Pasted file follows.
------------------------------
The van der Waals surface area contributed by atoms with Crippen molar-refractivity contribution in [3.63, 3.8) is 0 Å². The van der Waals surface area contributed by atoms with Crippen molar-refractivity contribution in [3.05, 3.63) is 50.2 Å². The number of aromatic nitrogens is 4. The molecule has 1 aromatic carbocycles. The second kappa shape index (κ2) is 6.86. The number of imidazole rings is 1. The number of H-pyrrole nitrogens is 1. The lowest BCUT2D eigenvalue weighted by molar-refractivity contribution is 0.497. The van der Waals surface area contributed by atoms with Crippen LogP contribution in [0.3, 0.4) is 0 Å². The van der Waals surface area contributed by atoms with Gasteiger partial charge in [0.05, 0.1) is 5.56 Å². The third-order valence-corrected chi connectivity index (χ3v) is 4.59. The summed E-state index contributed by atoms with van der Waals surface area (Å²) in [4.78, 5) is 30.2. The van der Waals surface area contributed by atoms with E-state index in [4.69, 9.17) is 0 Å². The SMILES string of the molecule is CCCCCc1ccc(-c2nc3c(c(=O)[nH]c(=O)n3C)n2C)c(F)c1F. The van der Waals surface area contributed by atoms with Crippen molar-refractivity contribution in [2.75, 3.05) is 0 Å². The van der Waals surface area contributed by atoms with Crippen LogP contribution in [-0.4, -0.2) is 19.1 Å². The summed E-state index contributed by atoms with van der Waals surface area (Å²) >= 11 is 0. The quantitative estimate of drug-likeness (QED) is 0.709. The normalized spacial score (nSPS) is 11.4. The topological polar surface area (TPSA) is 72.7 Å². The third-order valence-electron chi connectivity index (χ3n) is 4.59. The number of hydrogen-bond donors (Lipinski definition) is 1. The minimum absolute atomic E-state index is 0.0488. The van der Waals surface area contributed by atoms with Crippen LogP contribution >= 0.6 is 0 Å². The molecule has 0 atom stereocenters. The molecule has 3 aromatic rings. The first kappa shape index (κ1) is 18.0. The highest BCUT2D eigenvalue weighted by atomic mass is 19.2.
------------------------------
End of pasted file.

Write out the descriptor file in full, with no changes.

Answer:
The van der Waals surface area contributed by atoms with Crippen molar-refractivity contribution in [3.63, 3.8) is 0 Å². The van der Waals surface area contributed by atoms with Crippen molar-refractivity contribution in [3.05, 3.63) is 50.2 Å². The number of aromatic nitrogens is 4. The molecule has 1 aromatic carbocycles. The second kappa shape index (κ2) is 6.86. The number of imidazole rings is 1. The number of H-pyrrole nitrogens is 1. The lowest BCUT2D eigenvalue weighted by molar-refractivity contribution is 0.497. The van der Waals surface area contributed by atoms with Crippen LogP contribution in [0.3, 0.4) is 0 Å². The van der Waals surface area contributed by atoms with Gasteiger partial charge in [0.05, 0.1) is 5.56 Å². The third-order valence-corrected chi connectivity index (χ3v) is 4.59. The summed E-state index contributed by atoms with van der Waals surface area (Å²) in [4.78, 5) is 30.2. The van der Waals surface area contributed by atoms with E-state index in [4.69, 9.17) is 0 Å². The SMILES string of the molecule is CCCCCc1ccc(-c2nc3c(c(=O)[nH]c(=O)n3C)n2C)c(F)c1F. The van der Waals surface area contributed by atoms with Crippen molar-refractivity contribution in [2.75, 3.05) is 0 Å². The van der Waals surface area contributed by atoms with Crippen LogP contribution in [-0.4, -0.2) is 19.1 Å². The summed E-state index contributed by atoms with van der Waals surface area (Å²) >= 11 is 0. The quantitative estimate of drug-likeness (QED) is 0.709. The normalized spacial score (nSPS) is 11.4. The topological polar surface area (TPSA) is 72.7 Å². The third-order valence-electron chi connectivity index (χ3n) is 4.59. The number of hydrogen-bond donors (Lipinski definition) is 1. The minimum absolute atomic E-state index is 0.0488. The van der Waals surface area contributed by atoms with Crippen LogP contribution >= 0.6 is 0 Å². The molecule has 0 atom stereocenters. The molecule has 3 aromatic rings. The first kappa shape index (κ1) is 18.0. The highest BCUT2D eigenvalue weighted by atomic mass is 19.2.